The forest of Pandora was such a memorable and iconic aspect of the first Avatar film, so I respect the bravery of Mr. Cameron & co. in moving away from that location after this film’s first act (and then never returning to it).  I loved the water-based setting of this sequel film.  I loved getting to explore an entirely new area of Pandora, which was brought to life with as much depth and attention to detail as the forest was in the first film.  I loved how the Metkayina Na’vi look different than the Omaticaya clan from the first film; their bodies are adapted to their water-based lifestyle.  I enjoyed seeing their reef habitat and living spaces.  And of course I loved seeing all the new water-based creatures, particularly the enormous Tulkun.  As was the case in the first film, I loved how specific each new creature was.  These aren’t generic monsters; they feel like real living animals.  It’s very cool.

I really liked all of the new characters in this film, especially all the kids.  In many ways, I was far more interested in the Sully kids than I was the Sully parents (Jake and Neytiri).  I really liked the way they developed all of the kids, including the main Metkayina kids (Tsireya, Aonung, and Rotxo).  In my opinion, the best character in the film was Grace’s Na’vi daughter Kiri, who was played by Sigourney Weaver.  I love that they found a way to keep Ms. Weaver involved in the film, despite her character’s having been killed off at the end of the first Avatar.  Ms. Weaver is phenomenal, and Kiri is a fascinating and compelling character.

Mr. Cameron is a master of sci-fi action spectacle.  The film builds to an incredible, extended action sequence as the Sully family, and the Metkayina clan, battle against the resurrected Na’vi version of Colonel Quaritch.  It’s a breathtaking action sequence that had me on the edge of my seat.  It’s a complicated battle with many different characters, and yet Mr. Cameron constructs the sequence brilliantly, so the geography is always completely clear.  We can easily follow each character through the battle.  Similarly, it’s very cool and clever that the battle has many different stages.  Too often in movies, the CGI battles in the third act can get boring or repetitive.  Not here, as the film constantly moves forward and ups the stakes, bringing new and more dangerous challenges for each of the characters.  It’s thrilling to watch.  (It’s also quite violent, something many of the families in my screening seemed woefully unprepared for.)

What doesn’t work?  First off, I rolled my eyes at the stupidity of Sully’s plan.  He thinks Quaritch is going to stop hunting him?  It’s obvious from the beginning that the war is going to come to the sea-dwelling Metkayina, and that Sully’s family is putting them all in danger by being there.  Anyone who’s ever seen a movie before should be able to guess that.  So that Sully seems oblivious to this through much of the film’s run-time is crazy to me.  His plan seemed dumb (and doomed) to me right from the start.  Also, Jake’s running away ignores the larger problem, which is that the humans are back and are going to continue destroying Pandora’s natural resources if they’re not stopped.  It’s weird to me that Jake and Neytiri don’t seem to care about that anymore.  Nor does the movie.  While earlier in this review I’d commended the film for leaving the forrest behind, I found myself continually wondering what was going on back in the forrest.  Weren’t the humans continuing to fight and kill the Omaticaya Na’vi?  It’s weird that the movie introduces a new human villain in General Ardmore (Edie Falco) and then forgets all about her.  What was Ardmore up to during this film’s events?  It also seemed strange to me that she’d be OK with Quaritch’s taking his men away to hunt Jake.  If Jake was hiding and not leading raids against them anymore, I wouldn’t think the General would care about him.  I’d have liked to have seen some conflict between Ardmore and Quaritch on this point, with his perhaps going rogue to hunt Jake, over Ardmore’s objections.  While I’m talking about the humans, why is it that their whole reason for being on Pandora in the first film — mining the precious metal “Unobtanium” — is never mentioned in this sequel?  Very, very late in the film we’re given a whole new reason for humans to be on Pandora: the cure for aging found in the material that can be harvested from dead Tulkuns.  Why did they feel the need to give us this entirely new macguffin?  It seemed to needlessly muddy the water regarding the motivation of the humans.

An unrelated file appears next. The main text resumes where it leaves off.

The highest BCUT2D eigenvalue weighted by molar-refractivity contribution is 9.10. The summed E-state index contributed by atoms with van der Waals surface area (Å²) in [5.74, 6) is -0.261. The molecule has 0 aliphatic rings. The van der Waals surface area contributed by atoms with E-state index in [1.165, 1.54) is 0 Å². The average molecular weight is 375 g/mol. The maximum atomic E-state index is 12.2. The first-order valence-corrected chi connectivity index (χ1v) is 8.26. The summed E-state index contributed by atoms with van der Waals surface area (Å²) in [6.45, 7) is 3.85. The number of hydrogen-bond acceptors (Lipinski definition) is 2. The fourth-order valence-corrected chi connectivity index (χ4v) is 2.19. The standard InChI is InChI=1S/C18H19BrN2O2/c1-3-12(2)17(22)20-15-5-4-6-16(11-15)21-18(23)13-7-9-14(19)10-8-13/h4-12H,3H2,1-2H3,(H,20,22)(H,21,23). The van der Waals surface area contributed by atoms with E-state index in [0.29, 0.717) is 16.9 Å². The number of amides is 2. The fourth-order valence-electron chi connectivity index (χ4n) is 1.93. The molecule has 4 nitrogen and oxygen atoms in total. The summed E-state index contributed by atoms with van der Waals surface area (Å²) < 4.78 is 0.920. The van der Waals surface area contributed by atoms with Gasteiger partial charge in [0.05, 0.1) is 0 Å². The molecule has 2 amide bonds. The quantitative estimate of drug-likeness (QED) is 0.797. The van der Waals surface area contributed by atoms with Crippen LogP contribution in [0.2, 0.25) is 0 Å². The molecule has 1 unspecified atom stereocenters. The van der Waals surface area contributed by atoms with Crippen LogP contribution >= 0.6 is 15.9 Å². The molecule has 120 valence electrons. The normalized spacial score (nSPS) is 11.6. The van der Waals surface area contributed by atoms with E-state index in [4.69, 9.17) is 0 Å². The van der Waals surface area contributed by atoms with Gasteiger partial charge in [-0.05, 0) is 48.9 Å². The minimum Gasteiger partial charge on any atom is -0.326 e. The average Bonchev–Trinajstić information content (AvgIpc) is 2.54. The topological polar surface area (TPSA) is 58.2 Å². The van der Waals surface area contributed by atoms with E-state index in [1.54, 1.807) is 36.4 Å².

I’ve discussed what I see as the weaknesses in Jake’s character in this film; a connected problem is that Neytiri (Zoe Saldaña’s character), who was such a badass warrior woman in the first film, and who was clearly smarter and better than Jake throughout, is reduced to such a passive role in this film.  She just goes along with all of Jake’s plans.  She really doesn’t have much of anything to do until the final battle, and even there, she’s completely secondary to Jake.  That was a bummer.